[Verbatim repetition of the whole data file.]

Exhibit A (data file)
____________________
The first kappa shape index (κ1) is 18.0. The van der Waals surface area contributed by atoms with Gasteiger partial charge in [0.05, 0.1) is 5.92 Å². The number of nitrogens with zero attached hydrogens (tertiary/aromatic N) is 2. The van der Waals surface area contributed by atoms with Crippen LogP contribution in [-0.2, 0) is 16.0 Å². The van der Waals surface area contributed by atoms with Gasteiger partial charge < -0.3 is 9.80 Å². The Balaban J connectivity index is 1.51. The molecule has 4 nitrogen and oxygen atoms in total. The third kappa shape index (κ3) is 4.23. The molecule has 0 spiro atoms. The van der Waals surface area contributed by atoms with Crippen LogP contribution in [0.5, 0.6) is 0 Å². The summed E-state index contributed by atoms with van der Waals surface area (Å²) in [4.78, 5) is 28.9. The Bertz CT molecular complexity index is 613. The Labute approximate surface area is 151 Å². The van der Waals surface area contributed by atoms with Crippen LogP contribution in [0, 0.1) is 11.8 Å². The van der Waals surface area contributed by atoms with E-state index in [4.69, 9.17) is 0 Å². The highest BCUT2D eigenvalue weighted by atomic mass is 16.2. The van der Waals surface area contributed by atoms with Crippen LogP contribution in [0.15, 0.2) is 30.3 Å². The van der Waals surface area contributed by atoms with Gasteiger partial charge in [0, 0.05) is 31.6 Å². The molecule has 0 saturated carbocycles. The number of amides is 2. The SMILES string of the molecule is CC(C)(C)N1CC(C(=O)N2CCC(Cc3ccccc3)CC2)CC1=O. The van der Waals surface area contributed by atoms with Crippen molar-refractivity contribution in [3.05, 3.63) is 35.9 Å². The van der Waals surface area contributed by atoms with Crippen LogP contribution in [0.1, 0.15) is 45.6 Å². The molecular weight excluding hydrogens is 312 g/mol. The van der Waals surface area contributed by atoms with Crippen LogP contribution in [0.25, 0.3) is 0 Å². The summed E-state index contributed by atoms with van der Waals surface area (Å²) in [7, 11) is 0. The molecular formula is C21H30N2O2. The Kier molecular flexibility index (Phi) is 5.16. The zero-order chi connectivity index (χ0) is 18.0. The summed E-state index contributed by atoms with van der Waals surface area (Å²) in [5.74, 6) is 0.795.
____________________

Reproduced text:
The first kappa shape index (κ1) is 18.0. The van der Waals surface area contributed by atoms with Gasteiger partial charge in [0.05, 0.1) is 5.92 Å². The number of nitrogens with zero attached hydrogens (tertiary/aromatic N) is 2. The van der Waals surface area contributed by atoms with Crippen LogP contribution in [-0.2, 0) is 16.0 Å². The van der Waals surface area contributed by atoms with Gasteiger partial charge < -0.3 is 9.80 Å². The Balaban J connectivity index is 1.51. The molecule has 4 nitrogen and oxygen atoms in total. The third kappa shape index (κ3) is 4.23. The molecule has 0 spiro atoms. The van der Waals surface area contributed by atoms with Crippen LogP contribution in [0.5, 0.6) is 0 Å². The summed E-state index contributed by atoms with van der Waals surface area (Å²) in [4.78, 5) is 28.9. The Bertz CT molecular complexity index is 613. The Labute approximate surface area is 151 Å². The van der Waals surface area contributed by atoms with Crippen LogP contribution in [0, 0.1) is 11.8 Å². The van der Waals surface area contributed by atoms with E-state index in [4.69, 9.17) is 0 Å². The highest BCUT2D eigenvalue weighted by atomic mass is 16.2. The van der Waals surface area contributed by atoms with Crippen LogP contribution in [0.15, 0.2) is 30.3 Å². The van der Waals surface area contributed by atoms with Gasteiger partial charge in [0, 0.05) is 31.6 Å². The molecule has 0 saturated carbocycles. The number of amides is 2. The SMILES string of the molecule is CC(C)(C)N1CC(C(=O)N2CCC(Cc3ccccc3)CC2)CC1=O. The van der Waals surface area contributed by atoms with Crippen molar-refractivity contribution in [3.05, 3.63) is 35.9 Å². The van der Waals surface area contributed by atoms with Crippen LogP contribution in [0.1, 0.15) is 45.6 Å². The molecular weight excluding hydrogens is 312 g/mol. The van der Waals surface area contributed by atoms with Crippen LogP contribution in [0.25, 0.3) is 0 Å². The summed E-state index contributed by atoms with van der Waals surface area (Å²) in [7, 11) is 0. The molecular formula is C21H30N2O2. The Kier molecular flexibility index (Phi) is 5.16. The zero-order chi connectivity index (χ0) is 18.0. The summed E-state index contributed by atoms with van der Waals surface area (Å²) in [5.74, 6) is 0.795.